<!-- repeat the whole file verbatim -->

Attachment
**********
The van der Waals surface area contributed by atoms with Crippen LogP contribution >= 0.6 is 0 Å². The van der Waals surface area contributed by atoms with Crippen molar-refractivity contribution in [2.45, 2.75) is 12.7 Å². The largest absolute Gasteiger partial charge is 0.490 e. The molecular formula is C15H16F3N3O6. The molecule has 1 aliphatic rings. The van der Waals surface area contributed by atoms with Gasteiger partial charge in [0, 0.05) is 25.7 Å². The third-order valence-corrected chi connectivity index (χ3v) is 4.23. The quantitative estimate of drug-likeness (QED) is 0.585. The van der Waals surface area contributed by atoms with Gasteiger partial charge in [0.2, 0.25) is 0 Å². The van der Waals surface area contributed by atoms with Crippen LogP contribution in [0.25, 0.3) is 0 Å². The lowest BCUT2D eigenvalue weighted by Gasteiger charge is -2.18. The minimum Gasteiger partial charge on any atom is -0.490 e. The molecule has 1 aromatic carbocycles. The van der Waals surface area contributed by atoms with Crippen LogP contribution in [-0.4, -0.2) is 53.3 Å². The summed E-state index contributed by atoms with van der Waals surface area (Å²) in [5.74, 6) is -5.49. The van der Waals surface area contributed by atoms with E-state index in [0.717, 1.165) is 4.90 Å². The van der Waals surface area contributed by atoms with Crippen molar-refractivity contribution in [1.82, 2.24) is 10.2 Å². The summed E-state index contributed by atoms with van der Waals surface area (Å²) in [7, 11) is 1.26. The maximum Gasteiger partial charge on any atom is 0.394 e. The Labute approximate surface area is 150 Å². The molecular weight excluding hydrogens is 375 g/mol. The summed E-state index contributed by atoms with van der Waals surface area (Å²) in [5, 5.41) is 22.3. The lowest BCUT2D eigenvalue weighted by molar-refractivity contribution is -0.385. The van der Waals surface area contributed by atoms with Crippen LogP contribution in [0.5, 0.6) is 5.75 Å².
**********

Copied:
The van der Waals surface area contributed by atoms with Crippen LogP contribution >= 0.6 is 0 Å². The van der Waals surface area contributed by atoms with Crippen molar-refractivity contribution in [2.45, 2.75) is 12.7 Å². The largest absolute Gasteiger partial charge is 0.490 e. The molecular formula is C15H16F3N3O6. The molecule has 1 aliphatic rings. The van der Waals surface area contributed by atoms with Gasteiger partial charge in [0, 0.05) is 25.7 Å². The third-order valence-corrected chi connectivity index (χ3v) is 4.23. The quantitative estimate of drug-likeness (QED) is 0.585. The van der Waals surface area contributed by atoms with Gasteiger partial charge in [0.2, 0.25) is 0 Å². The van der Waals surface area contributed by atoms with Crippen LogP contribution in [0.25, 0.3) is 0 Å². The lowest BCUT2D eigenvalue weighted by Gasteiger charge is -2.18. The minimum Gasteiger partial charge on any atom is -0.490 e. The molecule has 1 aromatic carbocycles. The van der Waals surface area contributed by atoms with Crippen LogP contribution in [-0.4, -0.2) is 53.3 Å². The summed E-state index contributed by atoms with van der Waals surface area (Å²) in [5.74, 6) is -5.49. The van der Waals surface area contributed by atoms with E-state index in [0.717, 1.165) is 4.90 Å². The van der Waals surface area contributed by atoms with Crippen molar-refractivity contribution in [1.82, 2.24) is 10.2 Å². The summed E-state index contributed by atoms with van der Waals surface area (Å²) in [7, 11) is 1.26. The maximum Gasteiger partial charge on any atom is 0.394 e. The Labute approximate surface area is 150 Å². The molecular weight excluding hydrogens is 375 g/mol. The summed E-state index contributed by atoms with van der Waals surface area (Å²) in [5, 5.41) is 22.3. The lowest BCUT2D eigenvalue weighted by molar-refractivity contribution is -0.385. The van der Waals surface area contributed by atoms with Crippen LogP contribution in [0.5, 0.6) is 5.75 Å².